Jeremy Zeid (center) has threatened to resign from UKIP over its stance against ritual slaughter. Photo: Twitter
A British parliamentary candidate has threatened to resign from from the United Kingdom Independence Party (UKIP) over its support for a ban on slaughtering animals without pre-stunning, which would mean the outlawing of Jewish and Muslim methods of preparing meat fit for kosher and halal consumption.
Jeremy Zeid, a Jewish UKIP supporter who is standing for the party in the heavily Jewish neighborhood of Hendon, north-west London, described the announcement as a “monumental mistake,” the Jewish Chronicle reported.
“If it’s not reversed, if they insist, if they enforce pre-stunning, I would have to leave. If there was a ban on shechita and brit milah (the circumcision of 8 day old male Jewish infants,) I would resign immediately,” Zeid said. “I support shechita, it is moral and probably the most ethical method of slaughter. If I don’t stand up for fellow Jews, who else is going to?”
Zeid claimed that the policy, which is supported by a number of bodies, including the Royal Society for the Protection of Animals (RSPCA,) had been pushed by an unnamed UKIP member who did not consult with the party’s leadership. He added that a u-turn was imminent: “I think UKIP will come out and say there is no ban on shechita — they have to.”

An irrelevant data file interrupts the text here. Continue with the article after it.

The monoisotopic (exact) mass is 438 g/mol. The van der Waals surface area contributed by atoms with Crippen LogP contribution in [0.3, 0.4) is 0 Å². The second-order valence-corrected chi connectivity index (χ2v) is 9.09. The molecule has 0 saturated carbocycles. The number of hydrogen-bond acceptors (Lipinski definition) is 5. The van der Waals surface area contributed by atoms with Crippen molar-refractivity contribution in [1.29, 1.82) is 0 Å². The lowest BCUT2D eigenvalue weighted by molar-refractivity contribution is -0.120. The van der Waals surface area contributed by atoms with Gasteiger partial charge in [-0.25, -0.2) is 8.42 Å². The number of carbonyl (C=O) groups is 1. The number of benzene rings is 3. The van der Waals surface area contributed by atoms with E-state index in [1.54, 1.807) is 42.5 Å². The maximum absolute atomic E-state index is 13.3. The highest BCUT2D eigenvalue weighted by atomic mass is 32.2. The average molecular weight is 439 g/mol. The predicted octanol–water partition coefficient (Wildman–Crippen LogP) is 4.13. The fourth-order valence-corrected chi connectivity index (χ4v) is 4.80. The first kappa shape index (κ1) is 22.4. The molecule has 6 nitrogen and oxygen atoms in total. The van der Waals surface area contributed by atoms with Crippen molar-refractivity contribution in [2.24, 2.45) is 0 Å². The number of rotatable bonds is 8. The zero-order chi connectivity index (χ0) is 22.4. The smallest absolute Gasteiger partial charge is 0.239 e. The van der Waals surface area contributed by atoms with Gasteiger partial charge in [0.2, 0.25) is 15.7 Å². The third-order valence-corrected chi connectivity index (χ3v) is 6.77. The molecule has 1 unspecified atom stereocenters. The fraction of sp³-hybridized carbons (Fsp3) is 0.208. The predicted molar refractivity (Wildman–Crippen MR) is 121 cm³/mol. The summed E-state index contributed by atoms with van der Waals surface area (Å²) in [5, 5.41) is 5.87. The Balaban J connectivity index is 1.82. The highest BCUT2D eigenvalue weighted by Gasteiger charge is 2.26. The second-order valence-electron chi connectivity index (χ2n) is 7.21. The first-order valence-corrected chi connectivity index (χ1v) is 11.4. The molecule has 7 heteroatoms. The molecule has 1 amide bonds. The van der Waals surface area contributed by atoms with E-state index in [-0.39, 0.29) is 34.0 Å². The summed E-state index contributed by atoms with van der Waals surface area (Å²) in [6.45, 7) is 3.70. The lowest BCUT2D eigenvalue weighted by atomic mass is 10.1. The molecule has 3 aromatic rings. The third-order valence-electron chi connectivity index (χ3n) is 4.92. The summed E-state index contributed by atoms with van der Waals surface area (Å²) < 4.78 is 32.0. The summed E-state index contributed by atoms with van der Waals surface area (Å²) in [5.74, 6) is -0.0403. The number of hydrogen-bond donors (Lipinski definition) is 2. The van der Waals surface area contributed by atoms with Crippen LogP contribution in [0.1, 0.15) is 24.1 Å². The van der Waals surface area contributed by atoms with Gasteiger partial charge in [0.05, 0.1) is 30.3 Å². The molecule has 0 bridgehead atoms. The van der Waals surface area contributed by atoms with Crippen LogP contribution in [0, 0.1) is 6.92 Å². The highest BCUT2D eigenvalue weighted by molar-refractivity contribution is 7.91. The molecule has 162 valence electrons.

However, Zeid also drew a distinction between kosher and halal slaughter. “We need to find a way to detach kosher from halal meat — they’re not the same,” he said. “Shechita is very quick, it’s the most humane method. The animals don’t see the knives, they’re very calm, it’s all over in two to three seconds.”
UKIP, which campaigns for British withdrawal from the EU and the prevention of further immigration into the UK, has rapidly established itself as political force in the country, after it won more votes than the Conservative and Labour parties in the 2014 European elections. The Jewish leadership in the UK remains suspicious of UKIP, having heavily criticized party leader Nigel Farage for allowing a far right Polish party with a history of Holocaust denial to join his grouping in the European parliament last October.
In parallel with the rise in antisemitism in Europe, there has also been a marked trend against Jews and Muslims carrying out ritual slaughter and circumcision in several countries, including Poland, Norway, Germany and The Netherlands. Support for measures to restrict religious freedom in these areas has been particularly strong among populist parties on both left and right.
Source:: The Algemeiner